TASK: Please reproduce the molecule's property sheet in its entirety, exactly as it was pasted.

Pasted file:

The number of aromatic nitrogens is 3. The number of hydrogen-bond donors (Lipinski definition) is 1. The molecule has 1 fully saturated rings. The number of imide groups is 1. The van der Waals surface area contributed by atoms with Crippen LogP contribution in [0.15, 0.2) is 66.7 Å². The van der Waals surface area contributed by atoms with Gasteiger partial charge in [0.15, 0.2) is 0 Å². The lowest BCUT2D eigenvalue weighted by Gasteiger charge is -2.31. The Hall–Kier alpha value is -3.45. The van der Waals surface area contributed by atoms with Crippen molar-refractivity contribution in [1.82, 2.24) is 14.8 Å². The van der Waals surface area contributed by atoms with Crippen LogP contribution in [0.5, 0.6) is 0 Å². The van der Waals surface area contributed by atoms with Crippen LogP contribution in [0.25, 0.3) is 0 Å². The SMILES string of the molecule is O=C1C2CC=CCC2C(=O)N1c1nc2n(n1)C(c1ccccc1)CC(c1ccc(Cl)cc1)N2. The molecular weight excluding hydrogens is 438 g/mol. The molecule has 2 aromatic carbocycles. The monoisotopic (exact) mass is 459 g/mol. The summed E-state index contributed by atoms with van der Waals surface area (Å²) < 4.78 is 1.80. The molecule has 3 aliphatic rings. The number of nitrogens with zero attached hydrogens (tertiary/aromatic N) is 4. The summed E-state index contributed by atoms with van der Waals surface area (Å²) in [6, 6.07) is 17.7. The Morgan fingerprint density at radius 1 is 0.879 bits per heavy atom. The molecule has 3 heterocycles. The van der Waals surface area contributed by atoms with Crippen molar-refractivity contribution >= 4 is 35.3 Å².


The number of aromatic nitrogens is 3. The number of hydrogen-bond donors (Lipinski definition) is 1. The molecule has 1 fully saturated rings. The number of imide groups is 1. The van der Waals surface area contributed by atoms with Crippen LogP contribution in [0.15, 0.2) is 66.7 Å². The van der Waals surface area contributed by atoms with Gasteiger partial charge in [0.15, 0.2) is 0 Å². The lowest BCUT2D eigenvalue weighted by Gasteiger charge is -2.31. The Hall–Kier alpha value is -3.45. The van der Waals surface area contributed by atoms with Crippen molar-refractivity contribution in [1.82, 2.24) is 14.8 Å². The van der Waals surface area contributed by atoms with Crippen LogP contribution in [0.5, 0.6) is 0 Å². The van der Waals surface area contributed by atoms with Crippen LogP contribution in [0.25, 0.3) is 0 Å². The SMILES string of the molecule is O=C1C2CC=CCC2C(=O)N1c1nc2n(n1)C(c1ccccc1)CC(c1ccc(Cl)cc1)N2. The molecular weight excluding hydrogens is 438 g/mol. The molecule has 2 aromatic carbocycles. The monoisotopic (exact) mass is 459 g/mol. The summed E-state index contributed by atoms with van der Waals surface area (Å²) < 4.78 is 1.80. The molecule has 3 aliphatic rings. The number of nitrogens with zero attached hydrogens (tertiary/aromatic N) is 4. The summed E-state index contributed by atoms with van der Waals surface area (Å²) in [6, 6.07) is 17.7. The Morgan fingerprint density at radius 1 is 0.879 bits per heavy atom. The molecule has 3 heterocycles. The van der Waals surface area contributed by atoms with Crippen molar-refractivity contribution >= 4 is 35.3 Å².